A family provision claim is an application to the Supreme Court of NSW for a share or a larger share from the estate of a deceased person.
To make an application for a family provision order in NSW, an individual must first establish that under the law, they are an “eligible person.” Section 57(d) of the Succession Act 2006 (NSW) provides that a “former spouse” is an eligible person and, in certain circumstances, may acquire a benefit from their ex-partner’s Estate.
For a former spouse to be successful in a family provision application, the former spouse must demonstrate that there are “factors” that warrant the making of the application. In this regard, the Court will have regard to a number of factors, including:
- the nature and duration of the relationship between the former spouse and the deceased;
- the obligations and responsibilities owed by the deceased to the former spouse;
- the former spouse’s financial resources and needs;
- whether the deceased and the former spouse had any children together (and the children’s age and needs);
- the former spouse’s physical, intellectual, or mental capacity;
- the formers spouse’s contribution to the deceased’s estate, or their welfare;
- any benefit the former spouse has received from the deceased’s estate during their lifetime; and/or
- any orders and/or agreements made in family law proceedings;
In the NSW decision of Lodin v Lodin; Estate of Dr Mohammad Masoud Lodin  NSWSC 10, the Court considered a family provision application made by a former wife. In this matter, the deceased was a doctor who had separated from his wife after two years of marriage and one child together.
The couple’s divorce was finalised five years after separation and orders were made by the Family Court in relation to the property settlement. As part of those orders, the wife received a 38% share of the asset pool (a total sum of $164,500).
In 2014, the deceased died leaving an Estate worth approximately $5,000,000 to his only daughter, being the child he shared with his ex-wife.
The ex-wife applied for a family provision order against her ex-husband’s Estate on the basis that she was an eligible person and her circumstances warranted a family provision order. At first instance, Brereton J of the Supreme Court of NSW ruled in favor of the ex-wife and ordered that she be paid $750,000 from her ex-husband’s Estate.
In his judgement, Brereton J said that at :
“The unusual and enduring impact of the relationship and marriage with the deceased on the plaintiff, and its contribution to her current circumstances of need; the respective post-divorce deterioration in her circumstances, and great improvement in those of the deceased; the impact of her care responsibility for the defendant, for 15 years after the matrimonial property settlement, on her earning capacity, and her corresponding indirect contribution to the deceased’s estate; and the relative paucity of the matrimonial estate at the time of the property settlement, compared to the amplitude of resources now available; all in circumstances where the only other claim on the deceased’s testamentary bounty was that of the defendant, for whom ample estate will remain after making proper provision for the plaintiff; together amount to circumstances which made the plaintiff, at the time of the deceased’s death, a person who ought to have been an object of his testamentary recognition, and thus constitute circumstances warranting the making of her claim.”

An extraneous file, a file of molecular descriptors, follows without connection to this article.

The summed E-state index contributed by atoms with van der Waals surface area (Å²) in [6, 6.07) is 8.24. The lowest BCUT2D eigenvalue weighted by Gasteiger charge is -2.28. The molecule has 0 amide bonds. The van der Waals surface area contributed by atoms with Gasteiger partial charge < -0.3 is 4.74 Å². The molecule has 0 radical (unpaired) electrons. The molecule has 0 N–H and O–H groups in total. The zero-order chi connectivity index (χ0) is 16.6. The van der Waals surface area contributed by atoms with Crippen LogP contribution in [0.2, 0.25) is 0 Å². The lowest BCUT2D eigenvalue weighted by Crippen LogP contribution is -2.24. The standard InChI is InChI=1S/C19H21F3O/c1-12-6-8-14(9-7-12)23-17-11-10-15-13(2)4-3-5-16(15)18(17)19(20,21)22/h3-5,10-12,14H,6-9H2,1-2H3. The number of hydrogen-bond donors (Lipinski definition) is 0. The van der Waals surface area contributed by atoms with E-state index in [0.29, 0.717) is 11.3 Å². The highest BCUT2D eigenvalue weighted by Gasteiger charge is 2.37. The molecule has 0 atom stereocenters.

However, the decision was later overturned by the Court of Appeal of NSW on the grounds that:
- the deceased had continued to meet his child support obligations after the separation;
- the relationship with the ex-wife had ended many years ago and had only lasted for a short period;
- the former spouse’s disabilities and financial circumstances were caused by other factors (a previous motor vehicle accident); and
- there were property orders made in the family law proceedings when the divorce was finalised.
The Court of Appeal’s decision demonstrates that a former spouse is not normally regarded as a natural object of testamentary recognition, unless it can be shown that there is a social, domestic or moral obligation for the deceased to provide for them.
In the matter of Lodin, because the Court of Appeal recognised that the financial affairs between the deceased and his former spouse had been resolved by the property orders made by the Family Court in 1992, the Court of Appeal accepted that the deceased did not have an obligation to continue to provide for his former spouse.
The decision of Lodin highlights that a property settlement in the Family Court is an important factor that the Court will consider when determining a family provision application. However, a previous property settlement order and/or agreement is not conclusive, and the Court may still use its discretion when considering if there are other circumstances that may give rise to a family provision application made by a former spouse.